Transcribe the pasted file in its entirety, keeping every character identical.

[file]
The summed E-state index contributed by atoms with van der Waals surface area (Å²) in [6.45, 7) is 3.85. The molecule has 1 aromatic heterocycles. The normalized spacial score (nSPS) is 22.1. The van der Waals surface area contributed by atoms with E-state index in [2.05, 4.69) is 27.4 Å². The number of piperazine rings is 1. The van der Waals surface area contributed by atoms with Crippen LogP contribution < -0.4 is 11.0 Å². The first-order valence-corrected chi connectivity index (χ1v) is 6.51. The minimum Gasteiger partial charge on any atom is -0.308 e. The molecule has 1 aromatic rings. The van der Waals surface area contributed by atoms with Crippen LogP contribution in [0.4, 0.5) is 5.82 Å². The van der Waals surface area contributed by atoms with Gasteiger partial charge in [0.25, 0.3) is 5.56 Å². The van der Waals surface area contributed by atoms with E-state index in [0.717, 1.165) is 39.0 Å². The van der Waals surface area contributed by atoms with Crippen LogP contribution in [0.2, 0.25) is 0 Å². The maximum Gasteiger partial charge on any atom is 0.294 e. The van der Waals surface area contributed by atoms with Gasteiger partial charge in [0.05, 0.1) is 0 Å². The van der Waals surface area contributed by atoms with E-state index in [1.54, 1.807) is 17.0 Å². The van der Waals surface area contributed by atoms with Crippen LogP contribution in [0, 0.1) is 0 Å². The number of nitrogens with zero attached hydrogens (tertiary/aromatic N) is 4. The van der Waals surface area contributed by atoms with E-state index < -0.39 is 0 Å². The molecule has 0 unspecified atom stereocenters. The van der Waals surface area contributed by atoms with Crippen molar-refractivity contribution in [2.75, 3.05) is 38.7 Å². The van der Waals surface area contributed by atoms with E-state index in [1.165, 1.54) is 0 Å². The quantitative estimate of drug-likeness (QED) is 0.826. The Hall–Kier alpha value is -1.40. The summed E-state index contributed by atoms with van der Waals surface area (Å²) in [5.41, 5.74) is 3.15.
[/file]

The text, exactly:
The summed E-state index contributed by atoms with van der Waals surface area (Å²) in [6.45, 7) is 3.85. The molecule has 1 aromatic heterocycles. The normalized spacial score (nSPS) is 22.1. The van der Waals surface area contributed by atoms with E-state index in [2.05, 4.69) is 27.4 Å². The number of piperazine rings is 1. The van der Waals surface area contributed by atoms with Crippen LogP contribution < -0.4 is 11.0 Å². The first-order valence-corrected chi connectivity index (χ1v) is 6.51. The minimum Gasteiger partial charge on any atom is -0.308 e. The molecule has 1 aromatic rings. The van der Waals surface area contributed by atoms with Crippen LogP contribution in [0.4, 0.5) is 5.82 Å². The van der Waals surface area contributed by atoms with Gasteiger partial charge in [0.25, 0.3) is 5.56 Å². The van der Waals surface area contributed by atoms with E-state index in [0.717, 1.165) is 39.0 Å². The van der Waals surface area contributed by atoms with Crippen LogP contribution in [0.2, 0.25) is 0 Å². The maximum Gasteiger partial charge on any atom is 0.294 e. The van der Waals surface area contributed by atoms with Gasteiger partial charge in [0.05, 0.1) is 0 Å². The van der Waals surface area contributed by atoms with E-state index in [1.54, 1.807) is 17.0 Å². The van der Waals surface area contributed by atoms with Crippen LogP contribution in [0, 0.1) is 0 Å². The number of nitrogens with zero attached hydrogens (tertiary/aromatic N) is 4. The van der Waals surface area contributed by atoms with E-state index < -0.39 is 0 Å². The molecule has 0 unspecified atom stereocenters. The van der Waals surface area contributed by atoms with Crippen molar-refractivity contribution in [2.75, 3.05) is 38.7 Å². The van der Waals surface area contributed by atoms with E-state index in [1.165, 1.54) is 0 Å². The quantitative estimate of drug-likeness (QED) is 0.826. The Hall–Kier alpha value is -1.40. The summed E-state index contributed by atoms with van der Waals surface area (Å²) in [5.41, 5.74) is 3.15.